that contain familiar concepts wrapped in new syntax.
    Paul Rubin, May 10, 2009
  20. Casey Hawthorne

    Carl Banks Guest

    Syntax--the thing you claim doesn't matter--got in the middle because
    it was the main factor that drove the OP to look for alternatives to

    That's what makes your entire argument ridiculous; you are making this
    theoretical argument like, "everything reduces to a function so it
    doesn't matter what syntax you use," yet people in the real world are
    out there trying to find alternatives because functional languages'
    syntax sucks so bad in general.

    You totally missed the point.

    The thing that would make the syntax a lot easier to understand is
    that it's in Python and not Haskell.

    The reason the OP was asking about separating pure code from impure
    was to see if some subset of Python could be used as a pure functional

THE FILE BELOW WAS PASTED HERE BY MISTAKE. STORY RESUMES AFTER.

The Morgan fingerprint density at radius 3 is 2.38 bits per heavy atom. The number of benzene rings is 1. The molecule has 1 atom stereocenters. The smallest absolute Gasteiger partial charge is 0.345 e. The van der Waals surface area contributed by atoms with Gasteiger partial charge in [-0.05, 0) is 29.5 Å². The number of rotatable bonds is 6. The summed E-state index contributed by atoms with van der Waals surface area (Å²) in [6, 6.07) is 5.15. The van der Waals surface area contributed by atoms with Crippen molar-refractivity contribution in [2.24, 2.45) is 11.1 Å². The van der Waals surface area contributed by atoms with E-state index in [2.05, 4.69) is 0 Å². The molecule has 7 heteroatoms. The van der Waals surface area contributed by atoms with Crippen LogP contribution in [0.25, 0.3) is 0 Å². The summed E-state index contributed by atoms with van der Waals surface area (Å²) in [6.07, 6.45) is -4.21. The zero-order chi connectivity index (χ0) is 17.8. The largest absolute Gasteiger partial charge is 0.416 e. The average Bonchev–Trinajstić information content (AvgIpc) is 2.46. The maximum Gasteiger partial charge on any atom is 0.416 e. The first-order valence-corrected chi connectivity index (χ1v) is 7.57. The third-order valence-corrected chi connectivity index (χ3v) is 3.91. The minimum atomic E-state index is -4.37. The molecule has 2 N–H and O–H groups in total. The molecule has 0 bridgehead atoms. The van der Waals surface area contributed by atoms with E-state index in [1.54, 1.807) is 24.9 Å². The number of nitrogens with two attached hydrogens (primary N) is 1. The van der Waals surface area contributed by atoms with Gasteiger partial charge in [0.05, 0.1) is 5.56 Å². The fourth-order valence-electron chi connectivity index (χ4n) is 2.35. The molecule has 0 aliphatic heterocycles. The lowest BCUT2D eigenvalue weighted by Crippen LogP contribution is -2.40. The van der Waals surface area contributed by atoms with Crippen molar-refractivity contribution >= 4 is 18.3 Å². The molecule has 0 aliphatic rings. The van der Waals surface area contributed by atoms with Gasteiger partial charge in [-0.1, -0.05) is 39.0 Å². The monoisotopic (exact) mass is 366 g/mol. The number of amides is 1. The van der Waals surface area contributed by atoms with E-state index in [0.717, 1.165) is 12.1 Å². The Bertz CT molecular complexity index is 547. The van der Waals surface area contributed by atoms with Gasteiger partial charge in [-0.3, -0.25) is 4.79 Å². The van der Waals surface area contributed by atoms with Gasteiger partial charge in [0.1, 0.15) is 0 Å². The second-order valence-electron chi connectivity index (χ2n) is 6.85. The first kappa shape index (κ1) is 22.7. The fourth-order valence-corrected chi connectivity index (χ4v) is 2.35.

language, that way they could employ Python and its already-much-
    better-than-Haskell's syntax as a pedagogical replacement for Haskell.

    I am sure there are many people who think that even "f a b" is cryptic
    compared to "f(a,b)", but if that's the only issue it wouldn't be that
    big of a deal. It's not the only issue. When a language requires you
    to read and write stuff like "map :: (x -> y) -> f x -> f y" or "f [email protected]
    (x:xs) = x:s" then it's going to turn a lot of people off.

    Carl Banks
    Carl Banks, May 10, 2009
    1. Advertisements

Ask a Question

Want to reply to this thread or ask your own question?

You'll need to choose a username for the site, which only take a couple of moments (here). After that, you can post your question and our members will help you out.